And that’s also one of the reasons for renewed interest in the teachings of Heraclitus or for that matter Buddhism, as well as the Blake revival among other matters. While the “crisis of paradox” drives some people mad others are “in their element”, as we say. Eugen Rosenstock-Huessy’s “grammatical method” embraces the paradox as central to its quadrilateral logic.

The truth is, that we are creatures of paradox and that is a fact that has never been admitted by the Mechanical Philosophy. Recognising that we are a paradox will save us from what Marty Glass and others have described as “our mutation into machinery”. Today, Nature has again revealed herself to quantum physics as a paradox, too, which is a feature we share with Nature and know through our own bodies. The same elements and energetic processes that comprise what we call “climate” are exactly the same elements and energetic processes that comprise and inform the human body. There is an immediate affinity between the body and its vital processes and the Earth and its climate, as goes one, so goes the other.

This should be just the common sense but its amazing just how dissociated or naive people are about this inescapable fact that the body is not in competition with “Nature” but is Nature, and this is beginning to take hold as the “field concept” in some contemporary schools of thought, such as David Bohm’s “holomovement” or Sheldrake’s idea of “morphic fields”. The field concept also represents a serious challenge to the mechanistic worldview.

So, as silly as The Last Air Bender was a movie, still underlying it was a serious theme associated with ancient knowledge of the affinities and interesting parallels between Blake’s “four Zoas” and the “four Nations” of the movie recognised by their affinity for one or another of the primal elements or powers of Earth, Air, Fire, and Water and “the Avatar” as the conscious integration of these powers or elements just as Blake’s Albion is the conscious re-integration of the four Zoas of the fallen “Adam”. There are indeed “species of consciousness” which were already recognised in ancient times as the particular affinities of the soul for the earthy or airey or watery or firey elements. And implied in a lot of Greek philosophy was the quest for the principle of integration and equilibrium called “the Golden Mean” rooted in what Heraclitus called “the Logos“.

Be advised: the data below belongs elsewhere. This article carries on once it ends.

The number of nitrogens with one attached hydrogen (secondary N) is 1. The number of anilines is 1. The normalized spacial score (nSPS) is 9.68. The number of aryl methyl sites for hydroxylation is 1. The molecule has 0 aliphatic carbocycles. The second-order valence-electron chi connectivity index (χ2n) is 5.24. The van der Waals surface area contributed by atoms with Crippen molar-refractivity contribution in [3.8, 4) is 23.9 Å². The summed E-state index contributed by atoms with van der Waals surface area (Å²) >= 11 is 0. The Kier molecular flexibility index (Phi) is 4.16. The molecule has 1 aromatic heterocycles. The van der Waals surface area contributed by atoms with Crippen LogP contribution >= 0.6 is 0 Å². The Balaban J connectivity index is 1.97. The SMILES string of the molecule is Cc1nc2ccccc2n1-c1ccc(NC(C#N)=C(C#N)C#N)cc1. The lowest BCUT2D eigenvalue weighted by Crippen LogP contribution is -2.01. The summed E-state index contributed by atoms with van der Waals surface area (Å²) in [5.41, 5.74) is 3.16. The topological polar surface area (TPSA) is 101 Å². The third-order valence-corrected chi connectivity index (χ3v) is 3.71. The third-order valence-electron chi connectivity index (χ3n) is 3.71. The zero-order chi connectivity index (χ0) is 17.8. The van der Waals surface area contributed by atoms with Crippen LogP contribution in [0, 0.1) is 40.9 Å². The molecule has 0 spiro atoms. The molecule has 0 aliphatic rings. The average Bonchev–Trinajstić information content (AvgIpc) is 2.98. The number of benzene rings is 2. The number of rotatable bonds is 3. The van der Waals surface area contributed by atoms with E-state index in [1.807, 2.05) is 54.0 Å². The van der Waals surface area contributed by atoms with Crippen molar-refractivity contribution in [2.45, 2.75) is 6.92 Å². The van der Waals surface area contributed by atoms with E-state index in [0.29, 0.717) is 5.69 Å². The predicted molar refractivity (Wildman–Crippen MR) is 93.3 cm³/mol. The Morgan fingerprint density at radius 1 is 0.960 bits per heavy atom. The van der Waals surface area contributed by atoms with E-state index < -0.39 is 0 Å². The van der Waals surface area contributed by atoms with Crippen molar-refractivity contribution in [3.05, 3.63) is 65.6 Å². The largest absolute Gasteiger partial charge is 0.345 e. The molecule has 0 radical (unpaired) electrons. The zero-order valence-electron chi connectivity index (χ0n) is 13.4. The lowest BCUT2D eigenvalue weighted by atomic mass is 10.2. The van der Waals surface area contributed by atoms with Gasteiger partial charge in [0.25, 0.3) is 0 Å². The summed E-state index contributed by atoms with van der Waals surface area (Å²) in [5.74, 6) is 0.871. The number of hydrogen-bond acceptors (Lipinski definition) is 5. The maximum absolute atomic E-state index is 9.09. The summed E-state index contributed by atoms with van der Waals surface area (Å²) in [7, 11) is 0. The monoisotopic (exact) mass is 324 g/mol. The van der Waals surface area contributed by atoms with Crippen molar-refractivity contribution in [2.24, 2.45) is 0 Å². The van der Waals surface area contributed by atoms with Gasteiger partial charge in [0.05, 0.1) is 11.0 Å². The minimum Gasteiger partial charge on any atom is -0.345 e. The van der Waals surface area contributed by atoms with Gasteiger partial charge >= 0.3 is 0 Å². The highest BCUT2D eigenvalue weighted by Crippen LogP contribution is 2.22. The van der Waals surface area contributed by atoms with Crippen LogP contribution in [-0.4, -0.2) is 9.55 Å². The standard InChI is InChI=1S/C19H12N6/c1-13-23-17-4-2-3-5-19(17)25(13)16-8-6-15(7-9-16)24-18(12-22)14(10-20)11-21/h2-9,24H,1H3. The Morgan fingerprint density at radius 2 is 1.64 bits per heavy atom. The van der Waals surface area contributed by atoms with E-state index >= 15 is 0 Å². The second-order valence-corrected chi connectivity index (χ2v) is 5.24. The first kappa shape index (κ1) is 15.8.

The Greek Mind largely inquired into Physis and the nature of Physis not from any mere abstract curiousity but as a quest for vital knowledge of the right way to live, in harmony with the elements, for the harmony of the elements was the happiness or equanimity of the body and soul, too. They were dreadfully concerned about hubris (or excess) and its consequence — Nemesis or what we call “blowback” or “revenge effect” today.

Some of this ancient knowledge is returning today with the “return of the repressed”, along with some rather more devilish and demonic things. But that “you are the world” — this is simply a fact which we deny to our peril in the context of climate change. Any child who has ever had a fever can understand the meaning of climate change and in a very real sense your real body is the whole of the Earth. If you convert the Earth to a machine, you will become the machine as well.

“You are the world” is the first essential truth to realise. You are Nature, or rather your body is Nature and Nature is your body. There are quite a few implications that follow from that, and so it matters very much how you understand the meaning of names like “nature” or “world”, since these understandings become autobiographical.

We’ll look at some those implications subsequently.

4 responses to “The Body and Climate”

  1. Scott Preston says :

    A document like this should dispel any doubt about the “shadow government” or “deep state”. This looks to be a further, and even more sinister development atop the notorious neo-conservative PNAC document “Rebuilding America’s Defenses” published in 2000.

    View at

    But reading the DoD’s cure for breakdown and “collapse” certainly does bring to mind Chris Hedge’s recent article on the coming dystopia in Truthdig “The World to Come”

    They are completely compatible visions. Everything seems, presently, to be converging towards this.

  2. Scott Preston says :

    The public face of government (or corporations, for that matter) — the “brand” — is often only a fig leaf for the real proverbial “power behind the throne”. Something of that pattern of “dark power” also came through in a stunning Reuter’s report published yesterday on an organisation called “DarkMatter” and “Project Raven” — There’s the public story called “the Purple Briefing” to sustain appearances, but another, private story called “the Black Briefing” — for black ops.

  3. Scott Preston says :

    Just came across this snippet of verse from Rumi

    Earth and air and water and fire, knowest thou
    what they are ?

    Earth and air and water and fire, nay, body and
    soul too—’tis I.